back into (someone or something)(redirected from backing into)
back into (someone or something)
1. To move or maneuver something backwards into something else. In this usage, a noun or pronoun can be used between "back" and "into." Can you help me? I'm having a hard time backing into this parking space. Ugh, I can't believe I backed my car into that pole.
2. To bump into or strike someone or something while moving backwards. Oops, I didn't mean to back into you—didn't see you there!
3. In sports, to secure a position in the postseason due to the loss of another team, as opposed to the victory of one's own. The team had suffered four straight losses at the end of the season, but thanks to the poor performance of their division rivals, they ended up backing into the playoffs anyway.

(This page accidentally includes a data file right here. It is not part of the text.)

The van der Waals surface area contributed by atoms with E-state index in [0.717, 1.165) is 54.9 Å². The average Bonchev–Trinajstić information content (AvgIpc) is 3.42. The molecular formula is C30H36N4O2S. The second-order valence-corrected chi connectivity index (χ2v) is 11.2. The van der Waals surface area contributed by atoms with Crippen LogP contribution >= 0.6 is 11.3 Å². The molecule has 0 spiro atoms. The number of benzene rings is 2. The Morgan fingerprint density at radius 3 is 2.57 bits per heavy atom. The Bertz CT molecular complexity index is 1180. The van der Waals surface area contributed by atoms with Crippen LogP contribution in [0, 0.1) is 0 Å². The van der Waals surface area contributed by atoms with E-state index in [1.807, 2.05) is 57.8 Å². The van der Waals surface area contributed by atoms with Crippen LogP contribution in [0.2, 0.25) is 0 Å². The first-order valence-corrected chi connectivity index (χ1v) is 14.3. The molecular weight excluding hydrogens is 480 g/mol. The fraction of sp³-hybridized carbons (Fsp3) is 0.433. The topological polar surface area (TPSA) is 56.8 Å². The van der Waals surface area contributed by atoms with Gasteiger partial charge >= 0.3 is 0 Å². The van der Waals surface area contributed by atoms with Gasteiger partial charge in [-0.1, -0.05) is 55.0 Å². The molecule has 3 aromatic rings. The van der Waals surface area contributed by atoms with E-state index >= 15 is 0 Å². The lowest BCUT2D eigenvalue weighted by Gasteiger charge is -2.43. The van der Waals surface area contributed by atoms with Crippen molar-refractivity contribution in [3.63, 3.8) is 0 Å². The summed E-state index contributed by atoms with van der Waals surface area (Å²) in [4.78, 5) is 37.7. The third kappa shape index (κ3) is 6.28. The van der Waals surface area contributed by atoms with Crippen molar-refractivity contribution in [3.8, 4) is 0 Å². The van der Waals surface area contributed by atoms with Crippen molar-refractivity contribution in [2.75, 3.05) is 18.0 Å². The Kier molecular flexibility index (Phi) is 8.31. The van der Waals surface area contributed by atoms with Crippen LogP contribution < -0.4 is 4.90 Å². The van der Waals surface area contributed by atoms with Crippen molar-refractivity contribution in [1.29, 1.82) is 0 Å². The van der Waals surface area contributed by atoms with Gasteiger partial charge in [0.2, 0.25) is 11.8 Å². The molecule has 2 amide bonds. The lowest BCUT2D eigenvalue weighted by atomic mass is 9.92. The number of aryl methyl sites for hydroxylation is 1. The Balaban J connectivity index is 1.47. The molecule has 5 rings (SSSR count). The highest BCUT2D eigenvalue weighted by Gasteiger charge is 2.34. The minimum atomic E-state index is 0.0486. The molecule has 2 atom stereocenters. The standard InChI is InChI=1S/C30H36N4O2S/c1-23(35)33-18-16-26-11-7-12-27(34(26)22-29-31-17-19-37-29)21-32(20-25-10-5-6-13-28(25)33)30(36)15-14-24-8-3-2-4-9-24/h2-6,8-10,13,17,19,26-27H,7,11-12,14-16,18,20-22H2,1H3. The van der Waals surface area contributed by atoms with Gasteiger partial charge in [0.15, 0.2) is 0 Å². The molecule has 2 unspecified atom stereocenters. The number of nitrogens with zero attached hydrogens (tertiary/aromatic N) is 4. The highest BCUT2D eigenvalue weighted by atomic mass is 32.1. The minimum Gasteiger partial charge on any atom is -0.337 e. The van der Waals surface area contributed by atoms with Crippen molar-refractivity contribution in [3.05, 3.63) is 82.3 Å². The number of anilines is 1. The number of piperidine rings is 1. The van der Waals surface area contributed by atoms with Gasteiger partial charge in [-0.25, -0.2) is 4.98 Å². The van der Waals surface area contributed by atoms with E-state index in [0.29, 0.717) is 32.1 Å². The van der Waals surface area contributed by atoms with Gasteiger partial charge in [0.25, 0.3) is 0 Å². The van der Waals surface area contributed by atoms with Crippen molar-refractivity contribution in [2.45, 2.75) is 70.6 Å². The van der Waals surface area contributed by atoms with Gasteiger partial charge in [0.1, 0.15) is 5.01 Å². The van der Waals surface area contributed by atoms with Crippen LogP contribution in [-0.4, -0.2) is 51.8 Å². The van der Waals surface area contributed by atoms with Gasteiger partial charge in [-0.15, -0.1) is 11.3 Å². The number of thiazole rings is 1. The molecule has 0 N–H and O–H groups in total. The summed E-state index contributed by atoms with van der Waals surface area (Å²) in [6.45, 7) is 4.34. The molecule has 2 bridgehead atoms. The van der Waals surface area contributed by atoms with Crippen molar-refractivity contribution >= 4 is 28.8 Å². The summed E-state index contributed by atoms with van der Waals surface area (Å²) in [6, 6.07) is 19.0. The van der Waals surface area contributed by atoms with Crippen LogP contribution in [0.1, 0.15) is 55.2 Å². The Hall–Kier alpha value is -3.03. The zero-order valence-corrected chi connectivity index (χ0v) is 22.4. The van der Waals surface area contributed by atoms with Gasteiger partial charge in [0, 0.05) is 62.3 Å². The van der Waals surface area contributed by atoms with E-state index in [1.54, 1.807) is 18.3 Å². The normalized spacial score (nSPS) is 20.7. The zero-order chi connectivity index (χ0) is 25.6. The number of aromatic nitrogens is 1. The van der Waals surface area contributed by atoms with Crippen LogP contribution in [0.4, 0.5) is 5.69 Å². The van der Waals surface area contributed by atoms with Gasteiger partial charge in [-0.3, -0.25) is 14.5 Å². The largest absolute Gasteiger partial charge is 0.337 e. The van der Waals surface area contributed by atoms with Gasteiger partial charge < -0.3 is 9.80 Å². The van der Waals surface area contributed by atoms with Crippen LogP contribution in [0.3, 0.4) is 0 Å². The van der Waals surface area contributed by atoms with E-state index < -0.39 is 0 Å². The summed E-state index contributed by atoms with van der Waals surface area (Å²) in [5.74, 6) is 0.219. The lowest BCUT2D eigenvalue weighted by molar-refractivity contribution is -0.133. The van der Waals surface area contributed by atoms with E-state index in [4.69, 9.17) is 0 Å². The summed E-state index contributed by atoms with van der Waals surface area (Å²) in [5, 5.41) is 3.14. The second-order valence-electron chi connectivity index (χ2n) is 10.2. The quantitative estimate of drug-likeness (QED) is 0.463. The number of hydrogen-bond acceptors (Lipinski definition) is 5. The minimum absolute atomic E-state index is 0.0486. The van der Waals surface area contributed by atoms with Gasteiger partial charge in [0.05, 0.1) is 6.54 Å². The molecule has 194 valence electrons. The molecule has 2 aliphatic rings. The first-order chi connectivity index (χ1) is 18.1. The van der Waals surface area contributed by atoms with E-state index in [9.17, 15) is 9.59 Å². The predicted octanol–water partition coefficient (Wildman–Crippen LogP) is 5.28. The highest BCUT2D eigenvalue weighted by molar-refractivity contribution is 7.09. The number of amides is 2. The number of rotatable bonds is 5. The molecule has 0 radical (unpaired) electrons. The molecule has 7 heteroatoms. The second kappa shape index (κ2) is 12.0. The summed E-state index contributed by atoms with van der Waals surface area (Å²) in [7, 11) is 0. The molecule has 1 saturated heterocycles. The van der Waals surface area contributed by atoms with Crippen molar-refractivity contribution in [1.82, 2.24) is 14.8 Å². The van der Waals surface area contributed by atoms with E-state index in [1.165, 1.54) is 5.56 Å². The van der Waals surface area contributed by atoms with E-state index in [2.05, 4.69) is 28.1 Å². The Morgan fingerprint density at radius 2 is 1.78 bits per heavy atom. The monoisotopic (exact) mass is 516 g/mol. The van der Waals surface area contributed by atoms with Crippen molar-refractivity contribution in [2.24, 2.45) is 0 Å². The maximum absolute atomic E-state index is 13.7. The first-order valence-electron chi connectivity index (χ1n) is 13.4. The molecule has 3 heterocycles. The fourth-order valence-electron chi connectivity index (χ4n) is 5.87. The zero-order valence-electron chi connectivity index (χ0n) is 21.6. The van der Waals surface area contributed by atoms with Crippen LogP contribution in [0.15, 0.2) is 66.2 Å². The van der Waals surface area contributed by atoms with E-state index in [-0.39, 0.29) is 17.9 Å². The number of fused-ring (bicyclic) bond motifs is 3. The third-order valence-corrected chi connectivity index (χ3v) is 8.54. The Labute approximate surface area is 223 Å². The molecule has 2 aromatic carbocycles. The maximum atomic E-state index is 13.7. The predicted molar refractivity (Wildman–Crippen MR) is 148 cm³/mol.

Farlex Dictionary of Idioms. © 2022 Farlex, Inc, all rights reserved.
back someone or something into someone or something
to guide or move someone or something backwards into someone or something. Don't back your car into anyone. Using hand signals, the attendant backed all the cars into the parking spaces.
back into someone or something
to move backwards, bumping into someone or something; to move a car backwards into something, such as a garage or a parking space. (See also back someone or something into someone or something.) I'm sorry. I didn't mean to back into you. I backed into the potted plant.
McGraw-Hill Dictionary of American Idioms and Phrasal Verbs. © 2002 by The McGraw-Hill Companies, Inc.